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23 May, 2017 13:12

US ground & air raid kills 7 Al-Qaeda militants in Yemen

US ground & air raid kills 7 Al-Qaeda militants in Yemen

Seven Al-Qaeda militants have been killed during a US counterterrorism operation in Yemen, according to US Central Command. The operation used small arms fire and precision airstrikes to target one of the group’s compounds.

The operation took place in the early hours of Tuesday against a compound associated with Al-Qaeda in the Arabian Peninsula (AQAP) in Marib Governorate, according to a statement by US Central Command. 

The statement says that seven AQAP militants were killed "through a combination of small arms fire and precision airstrikes."

"Raids such as this provide insight into AQAP's disposition, capabilities and intentions, which will allow us to continue to pursue, disrupt, and degrade AQAP," the statement reads.

It goes on to note that the operation was conducted with the support of the Royal Government of Yemen.

According to Yemeni officials cited by AP, the operation took place in the al-Sirim area of Marib Governorate. Tribal members said explosions were heard in the neighborhood, followed by helicopters and gunfire.

The helicopters reportedly landed in the outskirts of the town of Jouba, near al-Sirim, which is a known Al-Qaeda hideout. The town has been targeted by a series of airstrikes over the past month, with six militants reportedly killed.

Officials and tribesmen also told AP that there was a separate bombing in nearby Bayda province, but did not elaborate on details or possible casualties.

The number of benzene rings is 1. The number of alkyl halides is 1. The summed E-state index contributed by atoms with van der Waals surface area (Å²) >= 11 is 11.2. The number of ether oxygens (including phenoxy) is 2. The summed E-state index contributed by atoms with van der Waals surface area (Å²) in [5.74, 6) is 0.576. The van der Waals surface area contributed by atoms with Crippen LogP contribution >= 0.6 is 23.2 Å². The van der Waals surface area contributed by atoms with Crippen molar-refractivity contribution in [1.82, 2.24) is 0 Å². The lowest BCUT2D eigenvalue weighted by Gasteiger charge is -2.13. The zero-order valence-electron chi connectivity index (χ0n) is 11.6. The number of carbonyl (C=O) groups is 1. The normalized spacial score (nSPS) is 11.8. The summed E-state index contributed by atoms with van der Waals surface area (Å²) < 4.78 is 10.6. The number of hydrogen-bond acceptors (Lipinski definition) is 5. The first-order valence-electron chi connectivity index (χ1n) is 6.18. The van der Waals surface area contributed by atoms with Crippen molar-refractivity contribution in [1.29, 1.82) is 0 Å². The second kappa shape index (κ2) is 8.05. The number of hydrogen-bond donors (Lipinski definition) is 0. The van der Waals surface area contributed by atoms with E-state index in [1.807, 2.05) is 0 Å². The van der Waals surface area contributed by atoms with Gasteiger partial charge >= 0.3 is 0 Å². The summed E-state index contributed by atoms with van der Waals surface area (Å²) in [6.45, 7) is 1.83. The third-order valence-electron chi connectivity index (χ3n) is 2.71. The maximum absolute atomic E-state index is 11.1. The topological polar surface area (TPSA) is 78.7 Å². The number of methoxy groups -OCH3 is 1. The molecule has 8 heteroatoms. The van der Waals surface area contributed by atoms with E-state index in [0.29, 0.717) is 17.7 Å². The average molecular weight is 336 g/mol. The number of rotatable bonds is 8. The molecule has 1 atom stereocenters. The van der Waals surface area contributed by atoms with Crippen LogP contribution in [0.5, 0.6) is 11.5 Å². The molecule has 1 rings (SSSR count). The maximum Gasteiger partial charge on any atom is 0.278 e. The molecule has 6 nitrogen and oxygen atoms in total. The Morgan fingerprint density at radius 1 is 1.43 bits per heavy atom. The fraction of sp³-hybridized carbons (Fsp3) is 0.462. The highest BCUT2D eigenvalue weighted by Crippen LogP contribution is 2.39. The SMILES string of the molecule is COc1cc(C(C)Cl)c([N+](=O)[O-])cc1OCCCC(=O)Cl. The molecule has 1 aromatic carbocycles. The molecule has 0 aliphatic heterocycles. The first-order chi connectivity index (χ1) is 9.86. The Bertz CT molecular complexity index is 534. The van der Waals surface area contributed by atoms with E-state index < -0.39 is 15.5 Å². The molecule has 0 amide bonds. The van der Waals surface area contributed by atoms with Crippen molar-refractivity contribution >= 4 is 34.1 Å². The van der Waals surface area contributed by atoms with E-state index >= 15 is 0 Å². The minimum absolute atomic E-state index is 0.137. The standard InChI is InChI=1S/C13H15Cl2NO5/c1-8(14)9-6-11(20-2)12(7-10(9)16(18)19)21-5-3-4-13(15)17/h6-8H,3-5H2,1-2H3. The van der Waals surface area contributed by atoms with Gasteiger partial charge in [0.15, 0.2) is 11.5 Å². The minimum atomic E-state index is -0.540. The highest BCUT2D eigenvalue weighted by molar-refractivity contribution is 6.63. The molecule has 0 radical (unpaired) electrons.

The Tuesday morning operation is the second known US ground deployment in Yemen against Al-Qaeda militants this year. A raid in January which killed 25 civilians, including women and children, sparked outrage in the country. 

The US military said 14 Al-Qaeda militants were killed in the attack, and that Washington gained "information that will likely provide insight into the planning of future terror plots."

However, defense officials told NBC News in February that the deadly raid had yielded no significant intelligence. 

In addition, it emerged that a video posted on the Pentagon's website which claimed to show "important intelligence" footage obtained during the raid had been available online for a decade. The Pentagon later removed the video from its site. 

Later on Tuesday, Pentagon spokesman Captain Jeff Davis said that multiple US troops had been injured during the operation. He added, however, that none of the injuries were serious enough to require medical evacuation.

The Tuesday raid comes as the US steps up its airstrikes in Yemen, launching more than 75 since the beginning of the year.

Al-Qaeda has been taking advantage of Yemen's civil war following the Saudi-led campaign, in order to grow and expand its controlled territory.

The raid marked the first time US forces have conducted such an operation in Marib governorate and the “deepest” US forces have traveled into Yemen to fight Al-Qaeda in the Arabian Peninsula (AQAP), Navy Captain Jeff Davis said in a Pentagon news release.

Davis described the location as a “headquarters” for AQAP, where militants have been planning their external operation and leading the group. He said the objective of the raid was to “disrupt AQAP operations.”

"Raids such as this provide insight into AQAP's disposition, capabilities and intentions, which will allow us to continue to pursue, disrupt, and degrade AQAP,” Davis said. 

The military claims no civilian casualties were reported and state that “based on observations on the ground and in the sky, there are no credible indications of such casualties.”

However, human rights group Reprieve cites witnesses from the village in Marib who claim that US forces killed five civilians and two Al-Qaeda fighters during the raid. Reprieve lists the names of the five civilians and states that none of them were fighting with Al-Qaeda.

Kate Higham, Head of the Assassinations Programme at Reprieve, called on President Donald Trump to launch an investigation into the raid and “halt all raids and drone strikes before more innocent Yeminis are killed.”